A New Type of Mold Group
For these reasons, good and bad, I decided to create a new Facebook mold group. I wanted to keep all the benefits of mold support groups, but to create a group where the confusion, bad advice and conflict was removed. I wanted to give people factual advice that empowers them to keep moving forward with a realistic plan of healing, for both home and body.
A Little About Me
I’ve spent years studying mold toxicity and its awful effects on the body. My own family was touched by mold, and it created complete hell for some of our children. My wife and I were left with sick children and a medical system that couldn’t find a cause; a medical system that said it was in their heads; doctors who thought mold exposure can only cause allergies. The medical system left us hopeless. I eventually found how to test for mold and mycotoxins and was able to start our family on the path to healing.
Toxic Mold Answers
Mold can be completely debilitating–that’s why anyone giving direction needs to be a mold expert. While other group admins have the best of intentions, they are not practitioners, and some are offering really poor advice and are doing their members a great disservice. I made the group called “Toxic Mold Answers” to offer real guidance. (I’ve uploaded over 100 video answers to common mold questions). I take my years of experience and passion for helping those with mold sickness and share definitive answers for people’s questions; answers people are looking for, and need.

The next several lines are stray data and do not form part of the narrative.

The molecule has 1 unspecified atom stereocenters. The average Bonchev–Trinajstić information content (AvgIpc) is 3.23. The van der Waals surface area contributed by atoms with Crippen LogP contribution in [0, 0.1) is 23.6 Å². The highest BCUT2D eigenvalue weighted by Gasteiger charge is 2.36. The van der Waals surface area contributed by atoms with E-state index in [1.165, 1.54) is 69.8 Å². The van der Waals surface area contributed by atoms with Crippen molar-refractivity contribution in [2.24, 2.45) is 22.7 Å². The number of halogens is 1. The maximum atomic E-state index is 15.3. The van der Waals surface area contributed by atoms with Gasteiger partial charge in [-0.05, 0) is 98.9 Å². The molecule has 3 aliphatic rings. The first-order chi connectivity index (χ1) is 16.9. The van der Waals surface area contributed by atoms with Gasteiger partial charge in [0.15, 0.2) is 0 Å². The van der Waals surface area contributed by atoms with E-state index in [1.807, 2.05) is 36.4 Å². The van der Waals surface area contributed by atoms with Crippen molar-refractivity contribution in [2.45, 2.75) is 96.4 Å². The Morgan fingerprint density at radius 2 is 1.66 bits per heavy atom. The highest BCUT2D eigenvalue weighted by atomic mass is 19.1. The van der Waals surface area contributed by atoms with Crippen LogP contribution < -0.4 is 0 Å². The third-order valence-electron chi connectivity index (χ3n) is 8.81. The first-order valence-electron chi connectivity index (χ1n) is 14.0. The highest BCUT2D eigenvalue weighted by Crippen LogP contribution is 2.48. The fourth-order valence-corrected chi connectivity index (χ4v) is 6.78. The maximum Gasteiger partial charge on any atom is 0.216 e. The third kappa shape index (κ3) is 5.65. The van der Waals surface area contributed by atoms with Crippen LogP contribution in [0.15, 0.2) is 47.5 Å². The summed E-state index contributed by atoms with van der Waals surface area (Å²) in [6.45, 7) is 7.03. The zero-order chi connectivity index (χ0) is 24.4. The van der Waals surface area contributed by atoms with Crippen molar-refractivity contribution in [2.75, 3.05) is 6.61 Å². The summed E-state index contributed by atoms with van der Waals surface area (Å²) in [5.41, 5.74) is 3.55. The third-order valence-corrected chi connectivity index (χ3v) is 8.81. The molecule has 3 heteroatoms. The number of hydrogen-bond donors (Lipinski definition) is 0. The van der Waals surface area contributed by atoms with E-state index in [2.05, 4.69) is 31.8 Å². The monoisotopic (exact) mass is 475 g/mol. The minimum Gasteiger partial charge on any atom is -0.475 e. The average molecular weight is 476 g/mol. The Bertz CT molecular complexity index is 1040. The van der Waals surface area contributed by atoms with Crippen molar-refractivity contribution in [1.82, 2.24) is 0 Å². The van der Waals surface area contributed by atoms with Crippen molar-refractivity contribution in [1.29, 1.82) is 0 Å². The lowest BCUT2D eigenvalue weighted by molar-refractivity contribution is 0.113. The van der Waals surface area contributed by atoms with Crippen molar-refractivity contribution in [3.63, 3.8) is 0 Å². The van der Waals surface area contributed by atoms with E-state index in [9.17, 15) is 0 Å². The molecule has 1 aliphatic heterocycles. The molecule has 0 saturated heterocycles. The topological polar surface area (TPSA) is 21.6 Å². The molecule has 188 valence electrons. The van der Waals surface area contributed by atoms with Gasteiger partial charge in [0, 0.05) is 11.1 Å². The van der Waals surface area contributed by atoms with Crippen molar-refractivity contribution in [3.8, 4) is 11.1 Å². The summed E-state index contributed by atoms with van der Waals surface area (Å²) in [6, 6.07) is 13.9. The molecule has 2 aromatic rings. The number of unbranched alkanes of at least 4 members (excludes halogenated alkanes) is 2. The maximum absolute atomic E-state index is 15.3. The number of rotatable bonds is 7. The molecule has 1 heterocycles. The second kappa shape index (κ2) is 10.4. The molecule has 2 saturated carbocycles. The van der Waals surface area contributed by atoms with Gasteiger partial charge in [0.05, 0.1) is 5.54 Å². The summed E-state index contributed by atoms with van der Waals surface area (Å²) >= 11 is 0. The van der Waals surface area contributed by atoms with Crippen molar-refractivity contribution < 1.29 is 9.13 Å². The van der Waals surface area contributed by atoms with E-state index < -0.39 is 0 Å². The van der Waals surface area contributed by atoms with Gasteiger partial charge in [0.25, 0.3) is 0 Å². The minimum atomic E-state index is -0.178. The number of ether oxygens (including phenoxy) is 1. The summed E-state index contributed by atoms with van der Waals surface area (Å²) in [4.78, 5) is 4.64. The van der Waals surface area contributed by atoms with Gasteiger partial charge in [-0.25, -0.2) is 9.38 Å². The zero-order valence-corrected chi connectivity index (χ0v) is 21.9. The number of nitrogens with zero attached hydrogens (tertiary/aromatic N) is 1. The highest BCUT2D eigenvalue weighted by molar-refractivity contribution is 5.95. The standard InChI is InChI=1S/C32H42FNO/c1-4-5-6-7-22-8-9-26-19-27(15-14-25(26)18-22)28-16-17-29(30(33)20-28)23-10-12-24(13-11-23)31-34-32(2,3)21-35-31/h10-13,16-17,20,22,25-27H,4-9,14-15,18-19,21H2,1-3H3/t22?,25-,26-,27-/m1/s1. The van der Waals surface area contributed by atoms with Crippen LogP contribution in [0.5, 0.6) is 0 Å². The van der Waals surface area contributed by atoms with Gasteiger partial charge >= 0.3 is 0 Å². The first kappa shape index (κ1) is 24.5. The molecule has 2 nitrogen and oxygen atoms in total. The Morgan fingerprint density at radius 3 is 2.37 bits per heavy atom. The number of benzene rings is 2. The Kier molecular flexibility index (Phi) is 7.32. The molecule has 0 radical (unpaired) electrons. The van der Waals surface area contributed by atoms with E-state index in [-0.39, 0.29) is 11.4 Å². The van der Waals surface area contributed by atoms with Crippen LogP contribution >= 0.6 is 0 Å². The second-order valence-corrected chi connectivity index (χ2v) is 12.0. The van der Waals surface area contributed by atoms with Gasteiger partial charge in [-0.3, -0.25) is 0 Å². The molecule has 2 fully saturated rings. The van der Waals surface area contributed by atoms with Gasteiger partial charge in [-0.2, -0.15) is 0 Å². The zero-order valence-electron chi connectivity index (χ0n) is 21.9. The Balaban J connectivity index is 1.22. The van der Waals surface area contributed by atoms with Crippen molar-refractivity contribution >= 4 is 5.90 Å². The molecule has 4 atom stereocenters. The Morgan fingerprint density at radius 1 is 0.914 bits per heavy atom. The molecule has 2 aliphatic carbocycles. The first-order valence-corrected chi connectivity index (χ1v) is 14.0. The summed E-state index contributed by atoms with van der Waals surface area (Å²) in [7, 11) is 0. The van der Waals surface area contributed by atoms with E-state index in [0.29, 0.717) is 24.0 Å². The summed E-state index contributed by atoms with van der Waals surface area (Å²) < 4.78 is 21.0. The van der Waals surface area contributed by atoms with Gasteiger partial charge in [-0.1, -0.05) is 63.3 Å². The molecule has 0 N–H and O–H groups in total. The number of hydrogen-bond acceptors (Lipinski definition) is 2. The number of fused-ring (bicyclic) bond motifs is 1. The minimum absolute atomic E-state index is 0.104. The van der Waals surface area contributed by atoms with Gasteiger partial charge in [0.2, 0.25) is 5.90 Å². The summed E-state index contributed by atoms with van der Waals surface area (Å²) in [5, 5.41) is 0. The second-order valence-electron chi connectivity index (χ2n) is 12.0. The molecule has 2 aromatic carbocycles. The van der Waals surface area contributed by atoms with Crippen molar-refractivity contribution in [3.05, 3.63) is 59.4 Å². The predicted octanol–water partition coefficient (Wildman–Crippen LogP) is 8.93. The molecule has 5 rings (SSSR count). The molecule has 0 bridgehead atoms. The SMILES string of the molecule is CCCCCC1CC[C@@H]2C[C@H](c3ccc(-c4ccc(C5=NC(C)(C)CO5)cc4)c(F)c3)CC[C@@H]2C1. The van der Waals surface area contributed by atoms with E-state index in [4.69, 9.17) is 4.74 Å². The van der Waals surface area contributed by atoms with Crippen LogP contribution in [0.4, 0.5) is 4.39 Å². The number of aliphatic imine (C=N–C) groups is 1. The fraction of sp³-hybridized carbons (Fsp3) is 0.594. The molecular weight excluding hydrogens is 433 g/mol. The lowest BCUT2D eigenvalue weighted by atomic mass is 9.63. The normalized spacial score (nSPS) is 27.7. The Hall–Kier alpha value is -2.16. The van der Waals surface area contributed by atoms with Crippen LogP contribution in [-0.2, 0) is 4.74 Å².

My “Toxic Mold Answers” group cuts out the bad advice and confusion. I take personal responsibility for making sure that what’s shared is true and helpful. I have an amazing moderator, Karin, who also makes sure people have factual data in order keep making the next best steps in their mold journey. (The link to my group is: https://www.facebook.com/groups/toxicmoldanswers. You can also use this shortcut: www.ToxicMoldAnswers.com.)
Toxic mold groups can be a phenomenal resource in our recovery journey when we choose high-quality groups that encourage safe, informed action steps and a healthy mindset. A mold-safe home is the foundation of physical, emotional, and financial recovery, so be choosy about the kinds of groups you allow in your proverbial space! They can have a profound impact on your recovery — or lack thereof.